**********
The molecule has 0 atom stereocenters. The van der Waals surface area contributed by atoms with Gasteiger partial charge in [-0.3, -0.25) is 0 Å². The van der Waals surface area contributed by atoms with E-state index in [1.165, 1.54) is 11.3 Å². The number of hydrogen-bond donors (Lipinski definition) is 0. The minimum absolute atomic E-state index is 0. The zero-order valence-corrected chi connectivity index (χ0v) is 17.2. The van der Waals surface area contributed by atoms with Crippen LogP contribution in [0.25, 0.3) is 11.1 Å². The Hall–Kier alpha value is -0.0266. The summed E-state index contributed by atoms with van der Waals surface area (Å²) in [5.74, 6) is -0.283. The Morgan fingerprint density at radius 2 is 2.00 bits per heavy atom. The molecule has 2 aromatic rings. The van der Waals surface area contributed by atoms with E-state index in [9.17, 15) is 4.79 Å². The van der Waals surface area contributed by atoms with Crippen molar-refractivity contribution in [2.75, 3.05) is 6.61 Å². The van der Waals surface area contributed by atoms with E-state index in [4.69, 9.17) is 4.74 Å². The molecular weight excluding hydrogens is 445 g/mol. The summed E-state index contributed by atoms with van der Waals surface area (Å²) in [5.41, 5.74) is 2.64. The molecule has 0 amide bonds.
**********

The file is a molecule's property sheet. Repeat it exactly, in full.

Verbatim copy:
The molecule has 0 atom stereocenters. The van der Waals surface area contributed by atoms with Gasteiger partial charge in [-0.3, -0.25) is 0 Å². The van der Waals surface area contributed by atoms with E-state index in [1.165, 1.54) is 11.3 Å². The number of hydrogen-bond donors (Lipinski definition) is 0. The minimum absolute atomic E-state index is 0. The zero-order valence-corrected chi connectivity index (χ0v) is 17.2. The van der Waals surface area contributed by atoms with Crippen LogP contribution in [0.25, 0.3) is 11.1 Å². The Hall–Kier alpha value is -0.0266. The summed E-state index contributed by atoms with van der Waals surface area (Å²) in [5.74, 6) is -0.283. The Morgan fingerprint density at radius 2 is 2.00 bits per heavy atom. The molecule has 2 aromatic rings. The van der Waals surface area contributed by atoms with E-state index in [9.17, 15) is 4.79 Å². The van der Waals surface area contributed by atoms with Crippen molar-refractivity contribution in [2.75, 3.05) is 6.61 Å². The van der Waals surface area contributed by atoms with E-state index in [4.69, 9.17) is 4.74 Å². The molecular weight excluding hydrogens is 445 g/mol. The summed E-state index contributed by atoms with van der Waals surface area (Å²) in [5.41, 5.74) is 2.64. The molecule has 0 amide bonds.